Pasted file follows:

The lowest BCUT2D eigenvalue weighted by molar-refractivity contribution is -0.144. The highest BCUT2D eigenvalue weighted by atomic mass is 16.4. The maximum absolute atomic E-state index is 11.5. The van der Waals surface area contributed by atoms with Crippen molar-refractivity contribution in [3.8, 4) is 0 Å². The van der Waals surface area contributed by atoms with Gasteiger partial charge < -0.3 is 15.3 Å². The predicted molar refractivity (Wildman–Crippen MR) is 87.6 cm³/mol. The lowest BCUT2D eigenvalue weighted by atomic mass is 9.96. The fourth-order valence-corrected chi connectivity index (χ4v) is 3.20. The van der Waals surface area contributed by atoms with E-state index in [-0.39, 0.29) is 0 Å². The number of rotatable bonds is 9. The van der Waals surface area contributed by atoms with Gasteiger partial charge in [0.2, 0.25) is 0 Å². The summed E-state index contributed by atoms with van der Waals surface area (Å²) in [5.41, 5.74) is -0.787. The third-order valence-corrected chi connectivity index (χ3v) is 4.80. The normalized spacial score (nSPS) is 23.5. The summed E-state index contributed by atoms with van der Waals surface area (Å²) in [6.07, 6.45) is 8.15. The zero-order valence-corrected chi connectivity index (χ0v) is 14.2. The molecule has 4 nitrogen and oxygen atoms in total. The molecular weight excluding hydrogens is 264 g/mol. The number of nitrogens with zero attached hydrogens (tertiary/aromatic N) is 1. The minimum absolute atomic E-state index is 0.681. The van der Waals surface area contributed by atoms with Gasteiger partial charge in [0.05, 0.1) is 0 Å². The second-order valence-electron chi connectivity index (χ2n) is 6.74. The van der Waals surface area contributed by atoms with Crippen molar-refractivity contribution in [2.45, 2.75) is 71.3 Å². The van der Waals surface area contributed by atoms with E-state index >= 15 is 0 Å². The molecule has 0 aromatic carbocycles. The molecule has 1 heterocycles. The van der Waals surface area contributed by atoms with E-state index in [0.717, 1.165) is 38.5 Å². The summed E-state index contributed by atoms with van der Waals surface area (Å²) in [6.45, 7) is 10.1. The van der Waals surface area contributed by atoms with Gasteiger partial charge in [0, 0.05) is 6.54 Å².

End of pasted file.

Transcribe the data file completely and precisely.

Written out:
The lowest BCUT2D eigenvalue weighted by molar-refractivity contribution is -0.144. The highest BCUT2D eigenvalue weighted by atomic mass is 16.4. The maximum absolute atomic E-state index is 11.5. The van der Waals surface area contributed by atoms with Crippen molar-refractivity contribution in [3.8, 4) is 0 Å². The van der Waals surface area contributed by atoms with Gasteiger partial charge < -0.3 is 15.3 Å². The predicted molar refractivity (Wildman–Crippen MR) is 87.6 cm³/mol. The lowest BCUT2D eigenvalue weighted by atomic mass is 9.96. The fourth-order valence-corrected chi connectivity index (χ4v) is 3.20. The van der Waals surface area contributed by atoms with E-state index in [-0.39, 0.29) is 0 Å². The number of rotatable bonds is 9. The van der Waals surface area contributed by atoms with Gasteiger partial charge in [0.2, 0.25) is 0 Å². The summed E-state index contributed by atoms with van der Waals surface area (Å²) in [5.41, 5.74) is -0.787. The third-order valence-corrected chi connectivity index (χ3v) is 4.80. The normalized spacial score (nSPS) is 23.5. The summed E-state index contributed by atoms with van der Waals surface area (Å²) in [6.07, 6.45) is 8.15. The zero-order valence-corrected chi connectivity index (χ0v) is 14.2. The molecule has 4 nitrogen and oxygen atoms in total. The molecular weight excluding hydrogens is 264 g/mol. The number of nitrogens with zero attached hydrogens (tertiary/aromatic N) is 1. The minimum absolute atomic E-state index is 0.681. The van der Waals surface area contributed by atoms with Gasteiger partial charge in [0.05, 0.1) is 0 Å². The second-order valence-electron chi connectivity index (χ2n) is 6.74. The van der Waals surface area contributed by atoms with Crippen molar-refractivity contribution in [2.45, 2.75) is 71.3 Å². The van der Waals surface area contributed by atoms with E-state index >= 15 is 0 Å². The molecule has 0 aromatic carbocycles. The molecule has 1 heterocycles. The van der Waals surface area contributed by atoms with E-state index in [0.717, 1.165) is 38.5 Å². The summed E-state index contributed by atoms with van der Waals surface area (Å²) in [6.45, 7) is 10.1. The van der Waals surface area contributed by atoms with Gasteiger partial charge in [0, 0.05) is 6.54 Å².